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HomeNL-2018-05 Sheldon Lake

Sheldon Lake
March 31, 2018
by Natalie Wiest

The forecast for Saturday, March 31, was too good to pass up an opportunity to paddle after a too-long absence. I posted a last minute trip to the Paddling Forum and was joined by 9 others also in need of a paddling fix. Sheldon Lake, next to Sheldon Lake State Park, was our location and the put-in, also a long time since used, was the gravel parking lot off of Garrett Road. That was a good choice as all who approached from Pineland Road reported a mega-collection of boat trailers and getting to that paved boat ramp would have been very difficult. Earlier heavy rain had the lake quite high so we had a good blackwater swamp access to the deeper waters to the south. Aquatic vegetation hadn’t had enough time and warm weather to choke the passage out, and off we went.

Here is Alice enjoying a stretch of open water, and Joe and John enjoying the first batch of nesting birds.

Islands in the lake are favorites for nesting. We were pleased to see every one of our local herons and egrets, minus the reddish which prefer saltwater. The ones we saw are cattle egrets, snowy egrets, great egrets, great blue herons, little blue herons, green herons, black-crowned and yellow crowned night herons, and tri-colored herons. Anhingas and cormorants were there too. I bet the place is alive with spring migrants right now.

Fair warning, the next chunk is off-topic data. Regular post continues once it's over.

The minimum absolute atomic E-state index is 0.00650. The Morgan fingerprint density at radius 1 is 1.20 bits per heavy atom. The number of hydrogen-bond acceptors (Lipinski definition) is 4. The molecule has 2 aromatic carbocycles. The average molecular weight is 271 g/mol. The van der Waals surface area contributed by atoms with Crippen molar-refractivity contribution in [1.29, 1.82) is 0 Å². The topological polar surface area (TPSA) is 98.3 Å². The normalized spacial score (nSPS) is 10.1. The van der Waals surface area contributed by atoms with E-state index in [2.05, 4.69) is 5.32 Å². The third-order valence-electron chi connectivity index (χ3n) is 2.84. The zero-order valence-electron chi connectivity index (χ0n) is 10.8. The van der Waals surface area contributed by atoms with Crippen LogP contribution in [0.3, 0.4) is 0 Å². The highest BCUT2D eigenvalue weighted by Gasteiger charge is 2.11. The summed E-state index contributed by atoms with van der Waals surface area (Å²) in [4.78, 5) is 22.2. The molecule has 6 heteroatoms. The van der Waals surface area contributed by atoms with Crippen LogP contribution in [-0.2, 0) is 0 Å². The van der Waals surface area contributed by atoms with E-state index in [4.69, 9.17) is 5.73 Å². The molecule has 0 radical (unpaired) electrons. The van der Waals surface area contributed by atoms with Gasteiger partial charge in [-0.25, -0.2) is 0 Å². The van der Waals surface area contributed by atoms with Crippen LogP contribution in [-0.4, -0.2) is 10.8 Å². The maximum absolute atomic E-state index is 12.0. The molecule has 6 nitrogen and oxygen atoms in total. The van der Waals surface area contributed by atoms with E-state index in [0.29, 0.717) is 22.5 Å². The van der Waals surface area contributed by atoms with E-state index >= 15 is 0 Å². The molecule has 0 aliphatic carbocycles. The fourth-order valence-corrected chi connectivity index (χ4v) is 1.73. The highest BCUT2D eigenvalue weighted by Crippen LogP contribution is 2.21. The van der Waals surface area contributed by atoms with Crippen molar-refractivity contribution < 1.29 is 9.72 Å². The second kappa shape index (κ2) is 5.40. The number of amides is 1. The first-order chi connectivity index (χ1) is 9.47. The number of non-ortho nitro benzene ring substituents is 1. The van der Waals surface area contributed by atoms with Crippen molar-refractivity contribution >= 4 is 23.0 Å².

Another critter in abundance is the apple snail. It’s a non-native snail that lays its pink colored eggs on branches, reeds, and tree trunks next to the water. Here is one that is in the process of laying her eggs:

Brad and Hagen enjoyed their day on the water, and here is another view of the open waters on the south side of the lake:

Notice the aquatic vegetation just ramping up, and the cypress trees just recently greened.

On the blue end of the scale, here is a clump of nesting little blue herons. If you look real close at the cropped image, you can see both the characteristic blue color of their beaks; and the blue eggs underneath a few of the birds who stood up on our approach. When the birds begin standing like this, we know we are getting too close and it is time to back off and not disturb them further.

It was a very pleasant day on the windy lake, wish you could have been there with us.

Joe Coker approaching the takeout.

The author, Natalie Wiest